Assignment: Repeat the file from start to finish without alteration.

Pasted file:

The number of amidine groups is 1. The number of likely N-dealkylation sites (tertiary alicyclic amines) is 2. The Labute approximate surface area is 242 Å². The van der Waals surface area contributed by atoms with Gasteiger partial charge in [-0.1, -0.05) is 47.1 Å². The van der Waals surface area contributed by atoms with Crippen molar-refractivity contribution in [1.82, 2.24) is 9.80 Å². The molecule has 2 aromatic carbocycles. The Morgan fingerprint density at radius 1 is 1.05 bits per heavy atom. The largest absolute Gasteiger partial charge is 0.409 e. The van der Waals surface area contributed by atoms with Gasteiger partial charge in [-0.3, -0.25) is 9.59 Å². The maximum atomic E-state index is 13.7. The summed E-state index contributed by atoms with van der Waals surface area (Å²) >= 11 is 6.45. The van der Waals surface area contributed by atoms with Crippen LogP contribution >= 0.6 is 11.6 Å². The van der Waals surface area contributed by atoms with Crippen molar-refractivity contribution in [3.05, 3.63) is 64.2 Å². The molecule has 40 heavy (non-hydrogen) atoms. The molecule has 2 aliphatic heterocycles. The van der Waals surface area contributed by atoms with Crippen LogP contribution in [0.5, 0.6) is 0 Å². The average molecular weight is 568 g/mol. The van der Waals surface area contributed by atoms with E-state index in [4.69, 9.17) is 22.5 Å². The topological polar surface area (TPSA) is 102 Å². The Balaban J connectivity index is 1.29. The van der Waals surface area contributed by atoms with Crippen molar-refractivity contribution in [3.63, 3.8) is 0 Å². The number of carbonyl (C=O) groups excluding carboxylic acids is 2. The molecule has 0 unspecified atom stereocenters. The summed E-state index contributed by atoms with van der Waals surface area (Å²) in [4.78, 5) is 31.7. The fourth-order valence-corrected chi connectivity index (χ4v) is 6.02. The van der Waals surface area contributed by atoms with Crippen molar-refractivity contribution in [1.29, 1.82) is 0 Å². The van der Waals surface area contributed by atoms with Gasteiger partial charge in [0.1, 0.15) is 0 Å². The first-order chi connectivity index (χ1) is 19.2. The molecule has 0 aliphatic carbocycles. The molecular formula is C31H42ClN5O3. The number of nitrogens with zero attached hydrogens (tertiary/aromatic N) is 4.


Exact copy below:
The number of amidine groups is 1. The number of likely N-dealkylation sites (tertiary alicyclic amines) is 2. The Labute approximate surface area is 242 Å². The van der Waals surface area contributed by atoms with Gasteiger partial charge in [-0.1, -0.05) is 47.1 Å². The van der Waals surface area contributed by atoms with Crippen molar-refractivity contribution in [1.82, 2.24) is 9.80 Å². The molecule has 2 aromatic carbocycles. The Morgan fingerprint density at radius 1 is 1.05 bits per heavy atom. The largest absolute Gasteiger partial charge is 0.409 e. The van der Waals surface area contributed by atoms with Gasteiger partial charge in [-0.3, -0.25) is 9.59 Å². The maximum atomic E-state index is 13.7. The summed E-state index contributed by atoms with van der Waals surface area (Å²) >= 11 is 6.45. The van der Waals surface area contributed by atoms with Crippen LogP contribution >= 0.6 is 11.6 Å². The van der Waals surface area contributed by atoms with Crippen molar-refractivity contribution in [3.05, 3.63) is 64.2 Å². The molecule has 40 heavy (non-hydrogen) atoms. The molecule has 2 aliphatic heterocycles. The van der Waals surface area contributed by atoms with Crippen LogP contribution in [0.5, 0.6) is 0 Å². The average molecular weight is 568 g/mol. The van der Waals surface area contributed by atoms with E-state index in [4.69, 9.17) is 22.5 Å². The topological polar surface area (TPSA) is 102 Å². The Balaban J connectivity index is 1.29. The van der Waals surface area contributed by atoms with Crippen molar-refractivity contribution in [3.63, 3.8) is 0 Å². The number of carbonyl (C=O) groups excluding carboxylic acids is 2. The molecule has 0 unspecified atom stereocenters. The summed E-state index contributed by atoms with van der Waals surface area (Å²) in [4.78, 5) is 31.7. The fourth-order valence-corrected chi connectivity index (χ4v) is 6.02. The van der Waals surface area contributed by atoms with Crippen molar-refractivity contribution in [1.29, 1.82) is 0 Å². The van der Waals surface area contributed by atoms with Gasteiger partial charge in [0.1, 0.15) is 0 Å². The first-order chi connectivity index (χ1) is 19.2. The molecule has 0 aliphatic carbocycles. The molecular formula is C31H42ClN5O3. The number of nitrogens with zero attached hydrogens (tertiary/aromatic N) is 4.